Spoiler alert: What follows includes spoilers, so we recommend you read this article after you’ve seen the movie, if you intend to watch the film and would like to be surprised.

The film starts with an image of soapy water washing over dark and light tiles, then the image of an airplane flying high overhead, a tiny reflection in the puddle’s surface. The title appears in bright, flashing yellow: ROMA. We see a young indigenous woman with long black hair, humming a song: “When I tell you that I’m poor, you won’t ever smile again, I long to have it all as I lay it at your feet, but I was born poor, and you’ll never love me.” She scrubs a garment in the sink, as children run around nearby with their toy guns.

Roma is a story of a housemaid, Cleo. It’s a memory of director Alfonso Cuarón’s childhood in Mexico City, based on his real-life nanny, Liboria “Libo” Rodriguez. Cleo works for a white family: a couple, Señora Sofia and Señor Antonio, whose marriage is crumbling, and their four children, Toño, Paco, Pepe, and Sofi. Cleo’s days are spent preparing meals, cleaning up after the family dog, and looking after the children. Caretaking is a constant job for Cleo. We barely see any of her life away from the family. With no private life, Cleo is alienated from society, with no sense of personal agency. The same institutions that rely on Cleo’s labor to produce society exclude her equal participation in it. Roma’s seminal contribution is the light it shines on those whose labor is hidden in plain sight. 

Most Americans, I suspect, are not very familiar with the stories of real-life people like Cleo. Born into an indigenous community in Oaxaca, Mexico, Cleo migrated 300 miles north to the Roma district of Mexico City, leaving behind her own native family to work for another family. Cleo is a representative of the approximately 63 million domestic workers globally, 225,000 of whom currently labor in Mexico City. The same forces of global capitalism that pushed the indigenous men of central and southern Mexico to travel north in search of work—first in the maquiladoras (manufacturing sweatshops run by foreign multinationals) and then ultimately to work sites in the United States—also drove indigenous women like Cleo to Mexican cities. Today, 90 percent of domestic workers in Mexico City are indigenous. Unsurprisingly, the conditions of work can be cruel and dangerous. Every year, a staggering number of domestic workers report physical and emotional abuse. Only in December did Mexico’s Supreme Court grant domestic workers access to social security benefits.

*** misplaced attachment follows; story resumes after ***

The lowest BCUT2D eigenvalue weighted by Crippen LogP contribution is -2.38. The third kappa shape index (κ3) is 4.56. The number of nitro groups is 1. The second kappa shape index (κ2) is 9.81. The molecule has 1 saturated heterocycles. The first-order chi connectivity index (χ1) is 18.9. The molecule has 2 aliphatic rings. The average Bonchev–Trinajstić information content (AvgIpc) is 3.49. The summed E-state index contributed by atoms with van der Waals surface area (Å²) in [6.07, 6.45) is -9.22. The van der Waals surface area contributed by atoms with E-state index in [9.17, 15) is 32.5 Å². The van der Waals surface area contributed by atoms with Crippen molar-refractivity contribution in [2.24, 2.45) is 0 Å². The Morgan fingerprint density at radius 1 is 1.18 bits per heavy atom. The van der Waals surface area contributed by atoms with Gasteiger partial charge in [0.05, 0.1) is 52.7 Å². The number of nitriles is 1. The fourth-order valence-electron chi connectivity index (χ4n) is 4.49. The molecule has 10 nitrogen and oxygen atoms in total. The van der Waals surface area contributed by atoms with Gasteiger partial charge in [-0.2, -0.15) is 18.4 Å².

Shot entirely in black and white, Roma is an exploration of opposing motifs: love and war, past and present, and, most prominently, rich and poor. Cleo is conscious of her place in this history, aware of how her class strips her of historical agency and her ability to change her circumstances. When her coworker, Adela, tells Cleo that the government has seized the land that Cleo’s mother lives on, our protagonist helplessly replies, “What can I do?” Cleo’s only consistent human interaction besides Adela is with the family she works for, but this relationship is painfully awkward: Cleo is part of the family, but also removed from it. On an afternoon while the family is home, cuddling on the couch and laughing at a comedy, Cleo is picking up the dirty plates, smiling to herself as she watches from behind the couch. When she kneels next to the couch to pick up a tray, one of the little boys, Paco, puts his arm around her and she briefly holds it, but only for a few seconds before Sra. Sofia intervenes with a request for her to prepare tea. Small moments like this pervade the film, brief expressions of love and empathy that are just as quickly suppressed. Cleo knows that she is a hand before she is a heart. We see this most clearly when Cleo is fearful to tell Sra. Sofia of her pregnancy because she’s afraid she’ll lose her job. 

“The relationship that was developed with the nannies became strong because the family, especially the children, got very attached to the nanny.” says Professor Benjamin Juarez of Boston University, an expert in the cultural studies and art of his native Mexico. “They belonged to the family, but they also didn’t. It was always a very complicated, socially and ethnically charged relationship.”

The film’s tension reminds me of my own childhood. Like Cuarón and other members of the Global South’s middle class, I grew up with a beloved housemaid in Bangladesh. She waved to us while we boarded the plane for our move to America, and she stayed with my extended family after we left. She phoned us weekly, she called me her sweetheart, and she always hugged me like my own mother. But I still noticed the bipolarity of our relationship: how every night, after she fixed us dinner, she would, like a reflex, retreat to the kitchen, where she sat and ate in solitude, the curtains draped in front of her while my brother and I watched her shadow from the dinner table.